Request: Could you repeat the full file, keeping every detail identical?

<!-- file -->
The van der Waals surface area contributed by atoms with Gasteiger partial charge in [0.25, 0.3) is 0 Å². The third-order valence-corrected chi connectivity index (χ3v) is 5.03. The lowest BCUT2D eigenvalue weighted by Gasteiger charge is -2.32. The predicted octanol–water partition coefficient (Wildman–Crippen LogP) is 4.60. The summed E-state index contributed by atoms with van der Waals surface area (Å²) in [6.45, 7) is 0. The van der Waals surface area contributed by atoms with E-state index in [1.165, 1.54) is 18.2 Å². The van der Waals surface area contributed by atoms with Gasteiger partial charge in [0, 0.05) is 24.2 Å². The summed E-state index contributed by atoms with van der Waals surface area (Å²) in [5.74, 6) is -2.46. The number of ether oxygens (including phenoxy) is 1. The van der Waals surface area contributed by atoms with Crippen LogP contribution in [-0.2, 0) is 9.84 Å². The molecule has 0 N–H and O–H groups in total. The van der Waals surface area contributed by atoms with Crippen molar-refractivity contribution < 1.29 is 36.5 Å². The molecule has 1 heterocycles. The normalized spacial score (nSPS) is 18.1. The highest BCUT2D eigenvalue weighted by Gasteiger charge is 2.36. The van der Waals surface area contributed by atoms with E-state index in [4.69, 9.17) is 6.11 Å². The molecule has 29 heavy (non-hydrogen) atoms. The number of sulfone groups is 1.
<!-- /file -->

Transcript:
The van der Waals surface area contributed by atoms with Gasteiger partial charge in [0.25, 0.3) is 0 Å². The third-order valence-corrected chi connectivity index (χ3v) is 5.03. The lowest BCUT2D eigenvalue weighted by Gasteiger charge is -2.32. The predicted octanol–water partition coefficient (Wildman–Crippen LogP) is 4.60. The summed E-state index contributed by atoms with van der Waals surface area (Å²) in [6.45, 7) is 0. The van der Waals surface area contributed by atoms with E-state index in [1.165, 1.54) is 18.2 Å². The van der Waals surface area contributed by atoms with Gasteiger partial charge in [0, 0.05) is 24.2 Å². The summed E-state index contributed by atoms with van der Waals surface area (Å²) in [5.74, 6) is -2.46. The number of ether oxygens (including phenoxy) is 1. The van der Waals surface area contributed by atoms with Crippen LogP contribution in [-0.2, 0) is 9.84 Å². The molecule has 0 N–H and O–H groups in total. The van der Waals surface area contributed by atoms with Crippen molar-refractivity contribution < 1.29 is 36.5 Å². The molecule has 1 heterocycles. The normalized spacial score (nSPS) is 18.1. The highest BCUT2D eigenvalue weighted by Gasteiger charge is 2.36. The van der Waals surface area contributed by atoms with E-state index in [4.69, 9.17) is 6.11 Å². The molecule has 29 heavy (non-hydrogen) atoms. The number of sulfone groups is 1.